Community Based Tourism Kyrgyzstan (CBT) is the go-to for travel help in Kyrgyzstan. The CBT network spans the entire country, and they help organize everything from homestays to trekking guides. Though their monopoly on tourism doesn’t always benefit communities as much as the name might imply—and they’re more costly than organizing things yourself—there’s no denying their usefulness and access to resources.
There are regional CBT offices around the country; CBT Bishkek and Karakol are likely to be the most helpful.
- Website: http://tuk.kg/?lang=en
- Good for: Trekking, skiing/boarding help, gear rental
The Trekking Union of Kyrgyzstan organizes trips for both locals and foreigners all around the country. In winter they organize buses to popular ski bases on weekends. If you’re in need of camping or skiing gear—tents, camping stoves, sleeping bags, snowshoes, etc.—they also rent equipment for reasonable prices.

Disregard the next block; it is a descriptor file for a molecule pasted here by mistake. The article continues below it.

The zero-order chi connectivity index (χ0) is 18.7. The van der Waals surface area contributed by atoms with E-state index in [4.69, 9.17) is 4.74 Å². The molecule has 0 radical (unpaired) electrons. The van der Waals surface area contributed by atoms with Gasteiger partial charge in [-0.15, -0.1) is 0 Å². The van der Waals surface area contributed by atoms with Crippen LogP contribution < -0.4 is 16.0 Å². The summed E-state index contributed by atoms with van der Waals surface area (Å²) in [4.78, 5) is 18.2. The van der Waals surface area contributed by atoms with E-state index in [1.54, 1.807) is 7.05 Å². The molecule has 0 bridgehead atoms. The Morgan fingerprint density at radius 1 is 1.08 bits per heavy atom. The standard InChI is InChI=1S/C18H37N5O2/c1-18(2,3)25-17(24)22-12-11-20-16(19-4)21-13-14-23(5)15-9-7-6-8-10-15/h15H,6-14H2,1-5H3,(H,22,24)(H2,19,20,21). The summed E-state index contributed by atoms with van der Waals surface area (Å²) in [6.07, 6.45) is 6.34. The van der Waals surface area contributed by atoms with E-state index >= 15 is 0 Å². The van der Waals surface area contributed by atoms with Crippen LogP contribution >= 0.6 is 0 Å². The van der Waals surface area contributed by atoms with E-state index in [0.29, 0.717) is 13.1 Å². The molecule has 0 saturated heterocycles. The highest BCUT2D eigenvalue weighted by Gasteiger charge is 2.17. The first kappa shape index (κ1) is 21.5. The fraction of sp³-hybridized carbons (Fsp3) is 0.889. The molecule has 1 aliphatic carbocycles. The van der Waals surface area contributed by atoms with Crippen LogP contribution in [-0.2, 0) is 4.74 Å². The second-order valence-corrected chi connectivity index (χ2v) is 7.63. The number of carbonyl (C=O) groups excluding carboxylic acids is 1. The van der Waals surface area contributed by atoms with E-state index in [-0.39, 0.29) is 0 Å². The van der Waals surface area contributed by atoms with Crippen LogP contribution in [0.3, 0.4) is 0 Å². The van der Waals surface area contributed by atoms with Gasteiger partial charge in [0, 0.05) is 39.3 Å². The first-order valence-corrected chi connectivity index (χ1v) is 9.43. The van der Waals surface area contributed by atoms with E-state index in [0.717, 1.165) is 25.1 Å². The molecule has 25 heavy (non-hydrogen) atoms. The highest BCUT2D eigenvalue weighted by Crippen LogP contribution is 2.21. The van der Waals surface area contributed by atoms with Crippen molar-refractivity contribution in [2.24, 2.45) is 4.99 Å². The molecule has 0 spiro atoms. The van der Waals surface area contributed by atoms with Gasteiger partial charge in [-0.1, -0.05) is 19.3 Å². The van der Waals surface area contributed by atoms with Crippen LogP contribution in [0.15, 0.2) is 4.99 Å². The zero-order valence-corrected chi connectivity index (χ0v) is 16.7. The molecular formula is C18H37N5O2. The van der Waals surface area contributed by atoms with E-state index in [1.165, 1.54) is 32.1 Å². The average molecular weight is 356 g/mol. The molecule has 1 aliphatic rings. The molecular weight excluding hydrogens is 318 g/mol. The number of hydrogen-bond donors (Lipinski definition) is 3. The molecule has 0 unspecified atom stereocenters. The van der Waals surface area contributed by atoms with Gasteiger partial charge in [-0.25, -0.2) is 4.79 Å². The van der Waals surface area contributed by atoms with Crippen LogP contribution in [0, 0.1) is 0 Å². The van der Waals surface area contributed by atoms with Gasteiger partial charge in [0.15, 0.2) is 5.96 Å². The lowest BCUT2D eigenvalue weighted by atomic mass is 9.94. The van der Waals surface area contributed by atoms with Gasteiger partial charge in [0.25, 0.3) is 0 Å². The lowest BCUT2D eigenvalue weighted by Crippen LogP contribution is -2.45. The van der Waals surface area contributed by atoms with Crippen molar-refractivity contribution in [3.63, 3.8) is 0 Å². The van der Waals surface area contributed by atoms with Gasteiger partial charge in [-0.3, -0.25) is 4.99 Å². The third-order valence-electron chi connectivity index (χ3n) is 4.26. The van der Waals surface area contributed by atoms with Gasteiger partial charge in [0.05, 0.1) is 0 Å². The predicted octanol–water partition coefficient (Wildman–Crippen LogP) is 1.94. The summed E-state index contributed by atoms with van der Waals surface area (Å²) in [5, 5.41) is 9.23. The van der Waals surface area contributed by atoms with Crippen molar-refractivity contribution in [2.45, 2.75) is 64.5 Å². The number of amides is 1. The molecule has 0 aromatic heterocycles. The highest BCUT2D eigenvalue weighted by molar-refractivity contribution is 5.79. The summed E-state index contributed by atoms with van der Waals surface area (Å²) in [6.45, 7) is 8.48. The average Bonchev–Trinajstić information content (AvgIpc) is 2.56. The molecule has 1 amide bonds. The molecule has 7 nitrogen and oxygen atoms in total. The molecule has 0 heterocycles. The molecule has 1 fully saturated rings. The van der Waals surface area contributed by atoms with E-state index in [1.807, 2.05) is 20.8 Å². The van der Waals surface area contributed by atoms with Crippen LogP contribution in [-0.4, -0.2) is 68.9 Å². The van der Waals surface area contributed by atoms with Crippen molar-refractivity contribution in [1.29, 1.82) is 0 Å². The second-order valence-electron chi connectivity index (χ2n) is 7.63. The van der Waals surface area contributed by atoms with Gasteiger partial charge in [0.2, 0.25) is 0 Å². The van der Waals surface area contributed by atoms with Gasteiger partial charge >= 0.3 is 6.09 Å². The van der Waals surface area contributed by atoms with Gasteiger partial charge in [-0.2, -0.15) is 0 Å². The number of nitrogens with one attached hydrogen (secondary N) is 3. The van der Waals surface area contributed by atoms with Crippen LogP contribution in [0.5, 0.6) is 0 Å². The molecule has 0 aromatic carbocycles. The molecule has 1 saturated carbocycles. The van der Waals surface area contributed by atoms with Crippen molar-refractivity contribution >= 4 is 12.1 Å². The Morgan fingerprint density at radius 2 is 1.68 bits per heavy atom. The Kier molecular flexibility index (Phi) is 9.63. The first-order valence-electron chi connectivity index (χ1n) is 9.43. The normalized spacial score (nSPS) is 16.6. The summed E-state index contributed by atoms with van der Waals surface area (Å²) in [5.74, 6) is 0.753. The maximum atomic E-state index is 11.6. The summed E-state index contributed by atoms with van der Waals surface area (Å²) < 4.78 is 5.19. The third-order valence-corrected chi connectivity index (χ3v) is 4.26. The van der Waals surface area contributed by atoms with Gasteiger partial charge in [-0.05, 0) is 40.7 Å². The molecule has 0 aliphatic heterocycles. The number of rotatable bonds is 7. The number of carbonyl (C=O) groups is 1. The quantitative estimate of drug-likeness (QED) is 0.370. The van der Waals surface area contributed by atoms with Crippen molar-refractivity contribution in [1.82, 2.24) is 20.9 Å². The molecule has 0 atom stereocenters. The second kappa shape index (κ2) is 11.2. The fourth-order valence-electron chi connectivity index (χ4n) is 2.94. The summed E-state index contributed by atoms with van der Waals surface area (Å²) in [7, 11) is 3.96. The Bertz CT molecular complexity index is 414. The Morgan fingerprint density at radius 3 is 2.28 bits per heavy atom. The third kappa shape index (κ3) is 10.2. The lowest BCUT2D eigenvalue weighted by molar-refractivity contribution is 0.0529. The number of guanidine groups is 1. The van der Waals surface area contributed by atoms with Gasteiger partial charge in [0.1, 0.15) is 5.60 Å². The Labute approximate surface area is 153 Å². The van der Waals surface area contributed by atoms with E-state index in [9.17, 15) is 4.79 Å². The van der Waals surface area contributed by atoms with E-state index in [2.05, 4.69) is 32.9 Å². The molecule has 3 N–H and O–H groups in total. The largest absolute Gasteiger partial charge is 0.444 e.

- Website: https://destinationkarakol.com/
- Good for: Winter sports and accommodation help in the Karakol region
Karakol’s tourism office can help with coordinating anything and everything from backcountry skiing to yurt stays in the eastern region.
- Website: https://caravanistan.com/kyrgyzstan/
- Good for: Travel information, tour aggregator
The ultimate Central Asia travel resource needs a mention! Caravanistan is the go-to for all things travel in the region, and is a gold mine of information on Kyrgyzstan. Don’t miss their Kyrgyzstan forum if you have any questions. They also can connect you with tried and tested tours and guides.
A few more things to know about (winter) travel in Kyrgyzstan
Some last tasty tidbits to know before you jet off to Kyrgyzstan!
Language in Kyrgyzstan
Kyrgyz is the national language of Kyrgyzstan. It’s written using the Cyrillic alphabet (the Russian one) plus a few extra letters. Learning a few basic Kyrgyz phrases is a nice gesture.
However, Russian is also widely spoken throughout Kyrgyzstan. Russian is the main language in the capital, and most people around the country speak at least basic Russian.